I'm thinking about the George Zimmerman verdict in Florida. Who isn't? For a few weeks, many of us have been watching the trial, closely or in passing, word-for-word or in highlighted bits on the evening news. Zimmerman, an armed neighborhood watch volunteer, patrolling his housing complex one evening, spots a young man named Trayvon Martin, who appears not to belong. (Martin, as it turns out, does belong; he is visiting his father, who lives in the complex.) Zimmerman calls the police and is told not to get out of his vehicle. He does anyway, and a confrontation ensues. Zimmerman is injured, and Martin is shot dead. Zimmerman is white, and Martin is black.
Zimmerman was tried for murder in a Florida state court. He and his lawyers claimed self-defense, and he was ultimately acquitted. The trial was televised. I don't usually watch a lot of television, but for a number of reasons, I followed this one. I watched bits and pieces as I could, and I took in some of the commentary (my husband is a legal commentator, so I watched him whenever possible). I am interested in race relations in America, though I certainly don't consider myself an expert or even particularly knowledgeable about the issue.
We have a young woman visiting us from Belgium this summer. She is a friend of a friend, here to work on her English and see some of the sights. I took her and my oldest daughter to Washington, DC for a couple of days last week, and the three of us toured the Capitol, biked the Mall, and visited the Smithsonian museums. One night, alone in my hotel room, I turned on the television and saw the evening report of Anderson Cooper, one of CNN's news anchors whom I particularly like.
Cooper, that night, was covering the day's testimony in the Zimmerman trial. He replayed some of the testimony of a young mother who lives in Zimmerman's housing complex. As I watched, open-mouthed, she recounted a harrowing incident in which her apartment had been burglarized by two young African-American men. She had hidden in the closet with her infant son, ready with a pair of rusty scissors in her hands to defend herself. She was unhurt, and the burglars were never apprehended.
And I, open-mouthed and alone in my room at the Marriott, and reasonably schooled in the general law of evidence, thought to myself, One of Zimmerman's neighbors is afraid of young African-American men because she was burglarized by two of them. How is that relevant, admissible evidence in Zimmerman's trial? How on earth is the prosecution just sitting by listening to this, and not objecting? How is the judge allowing the jury to hear this?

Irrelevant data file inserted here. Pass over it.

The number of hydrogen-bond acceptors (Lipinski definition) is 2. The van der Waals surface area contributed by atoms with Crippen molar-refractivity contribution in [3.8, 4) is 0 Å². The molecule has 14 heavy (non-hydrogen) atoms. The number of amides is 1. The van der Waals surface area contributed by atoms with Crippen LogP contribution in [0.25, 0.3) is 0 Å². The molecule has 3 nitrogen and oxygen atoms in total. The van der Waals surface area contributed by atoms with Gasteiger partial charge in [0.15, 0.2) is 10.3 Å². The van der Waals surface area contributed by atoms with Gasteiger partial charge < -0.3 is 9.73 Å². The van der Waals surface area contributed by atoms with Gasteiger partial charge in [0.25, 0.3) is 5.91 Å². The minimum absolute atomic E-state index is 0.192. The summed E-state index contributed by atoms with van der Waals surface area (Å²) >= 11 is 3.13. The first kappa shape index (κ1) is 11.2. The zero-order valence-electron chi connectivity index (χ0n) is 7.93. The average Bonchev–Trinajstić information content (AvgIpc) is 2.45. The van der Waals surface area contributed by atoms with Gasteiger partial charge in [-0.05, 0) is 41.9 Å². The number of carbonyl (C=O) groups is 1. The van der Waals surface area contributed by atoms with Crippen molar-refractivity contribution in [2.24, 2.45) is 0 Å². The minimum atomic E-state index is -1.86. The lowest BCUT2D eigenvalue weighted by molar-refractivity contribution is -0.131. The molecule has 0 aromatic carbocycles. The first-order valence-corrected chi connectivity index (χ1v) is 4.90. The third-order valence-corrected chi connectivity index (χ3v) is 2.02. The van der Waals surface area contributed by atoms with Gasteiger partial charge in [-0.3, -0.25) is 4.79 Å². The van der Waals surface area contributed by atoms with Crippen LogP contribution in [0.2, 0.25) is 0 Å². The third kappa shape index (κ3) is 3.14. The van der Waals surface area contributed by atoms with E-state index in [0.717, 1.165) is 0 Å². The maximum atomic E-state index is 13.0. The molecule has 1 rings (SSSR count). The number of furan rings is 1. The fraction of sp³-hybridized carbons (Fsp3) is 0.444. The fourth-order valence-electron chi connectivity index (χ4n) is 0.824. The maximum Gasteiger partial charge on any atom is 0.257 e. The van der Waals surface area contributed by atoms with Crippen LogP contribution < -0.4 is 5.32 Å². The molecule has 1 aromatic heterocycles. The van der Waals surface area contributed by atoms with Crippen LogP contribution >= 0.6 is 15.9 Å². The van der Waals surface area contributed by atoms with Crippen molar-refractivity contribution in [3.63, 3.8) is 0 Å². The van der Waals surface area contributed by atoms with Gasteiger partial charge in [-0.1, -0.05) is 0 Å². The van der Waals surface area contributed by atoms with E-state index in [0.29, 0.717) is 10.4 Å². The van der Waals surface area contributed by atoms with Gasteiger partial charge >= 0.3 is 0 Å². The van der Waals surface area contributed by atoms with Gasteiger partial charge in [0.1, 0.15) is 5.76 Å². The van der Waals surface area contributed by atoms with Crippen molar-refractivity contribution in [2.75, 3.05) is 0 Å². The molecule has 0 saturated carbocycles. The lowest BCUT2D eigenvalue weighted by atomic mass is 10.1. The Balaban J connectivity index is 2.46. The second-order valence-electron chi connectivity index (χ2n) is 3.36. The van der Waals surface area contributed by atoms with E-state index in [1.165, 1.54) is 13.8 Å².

And then I thought, I'm not admitted to practice law in Florida. I don't know their local rules. I have not been following this story closely enough to understand. Cooper explained that this woman was on the stand as a character witness on Zimmerman's behalf. He had comforted her after the event and had instructed her as to how to defend herself against future attacks. She wanted the world to know that he was a good guy, a hero, a neighborhood helper, and this unfortunate incident in which he had been forced to shoot a black kid did not change any of that. Black kids are a danger, and people like Zimmerman protect against that danger.
I still don't get it. I probably never will. My Belgian guest doesn't get it either. I can't explain to her the consequences of being White and Not White in America. I find it as baffling as she does. We are born with a skin color. The amount of light your skin reflects or doesn't reflect has no inherent bearing on your character. But in the United States, darker skin seems to carry a rebuttable presumption that you are prone to crime, and that you can therefore be stopped, questioned, and searched at any time.
And the fact remains that if Trayvon Martin had been allowed to complete his walk to his father's home that night, without being stopped and questioned, he would still be alive. If Zimmerman had followed the police's instructions on the telephone that evening, none of this would have happened.
I'd like to make some sort of broad pronouncement, or to issue a rallying cry. The prosecutors messed this thing up! No justice, no peace! Guns out of the hands of civilians! Get the feds involved!
But I can't. I'm still numb, open-mouthed, shaking my head. I'm saddened, and I don't have any answers to the very difficult questions that have haunted the American public for generations. Why are we like this? And what do we plan to do about it?